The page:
Mare Hirsch // Liquid-Crystal Printing

The Liquid-Crystal Printer (LCP) is a novel method for rapidly 3D printing structures via deposition and crystallization of supercooled solutions of sodium acetate trihydrate (NaCH3COO.3H2O).  Crystallization of the supersaturated salt solution is catalyzed by deposition via crystals on the prepared printing substrate or on the partially printed structure. The rapid solidification of the solution facilitates fast 3D printing of structures that can be formed using conventional layer-by-layer deposition or via direct extrusion.  Deposition process parameters provide control over print resolution and speed, as theoretically predicted by liquid-droplet ballistics.The method is capable of printing complex 3D structures, including large unsupported overhangs, that are strong enough to stand against gravity.

The speed of the LCP is a step towards real-time, additive digital fabrication that can facilitate performative contexts. Comparisons to other domains help illustrate the current lack of real-time capabilities in digital fabrication. In computer graphics, animations can be authored and rendered “offline” for later playback or rendering can occur in real-time with software such as TouchDesigner and Processing. Similarly, in computer music, composing can occur in advance for a later performance or, using software like Max/MSP and SuperCollider, can be synthesized and performed simultaneously. Due to speed constraints of conventional approaches to digital fabrication (such as consumer-grade 3D printers), real-time design and control of fabrication is not feasible. The LCP facilitates speeds amenable to real-time control of 3D printing and opens up new possibilities for performative 3D printing.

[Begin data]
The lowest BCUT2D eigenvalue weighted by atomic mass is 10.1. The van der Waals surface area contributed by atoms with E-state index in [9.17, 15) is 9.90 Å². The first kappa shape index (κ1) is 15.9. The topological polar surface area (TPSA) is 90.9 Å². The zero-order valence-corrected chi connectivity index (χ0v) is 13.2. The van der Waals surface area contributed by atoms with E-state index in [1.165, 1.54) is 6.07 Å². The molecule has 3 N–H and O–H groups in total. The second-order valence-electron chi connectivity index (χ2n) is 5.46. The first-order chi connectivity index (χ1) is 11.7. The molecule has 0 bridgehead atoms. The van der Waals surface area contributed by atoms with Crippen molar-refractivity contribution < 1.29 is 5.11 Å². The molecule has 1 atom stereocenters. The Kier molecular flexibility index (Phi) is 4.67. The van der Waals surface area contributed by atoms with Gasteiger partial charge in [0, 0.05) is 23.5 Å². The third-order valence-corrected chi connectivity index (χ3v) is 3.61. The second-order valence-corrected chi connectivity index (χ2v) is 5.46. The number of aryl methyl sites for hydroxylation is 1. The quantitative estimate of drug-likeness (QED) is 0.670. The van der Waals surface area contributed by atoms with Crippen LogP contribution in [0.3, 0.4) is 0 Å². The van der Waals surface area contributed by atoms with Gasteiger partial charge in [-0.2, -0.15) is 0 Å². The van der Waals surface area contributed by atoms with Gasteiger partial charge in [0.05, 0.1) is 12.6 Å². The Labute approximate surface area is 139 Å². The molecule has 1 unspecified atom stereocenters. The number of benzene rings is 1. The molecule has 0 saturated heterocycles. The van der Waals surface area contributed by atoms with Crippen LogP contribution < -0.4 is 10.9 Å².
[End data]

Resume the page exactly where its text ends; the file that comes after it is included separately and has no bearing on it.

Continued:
I produced a variety of creative work to explore the LCP’s ability to foster performative digital fabrication. In Re:Forming, I collaborated with movement artist brooke smiley as well as UCSB Media Arts & Technology colleagues Sam Bourgault and Philip Kobernik to create a dance and 3D printing performance. This work, funded by a Multidisciplinary Research on COVID-19 and its Impacts (MRCI) grant, utilized custom software to create a browser-based interface that could track a dancer’s 3D pose using a standard web camera. This motion data was then interpreted as machine instructions for a 3D printer and streamed to the facility housing the LCP. The result is a performance in which the dancer’s movements generate a 3D sculpture simultaneously in real-time.  

Re:Forming (in development)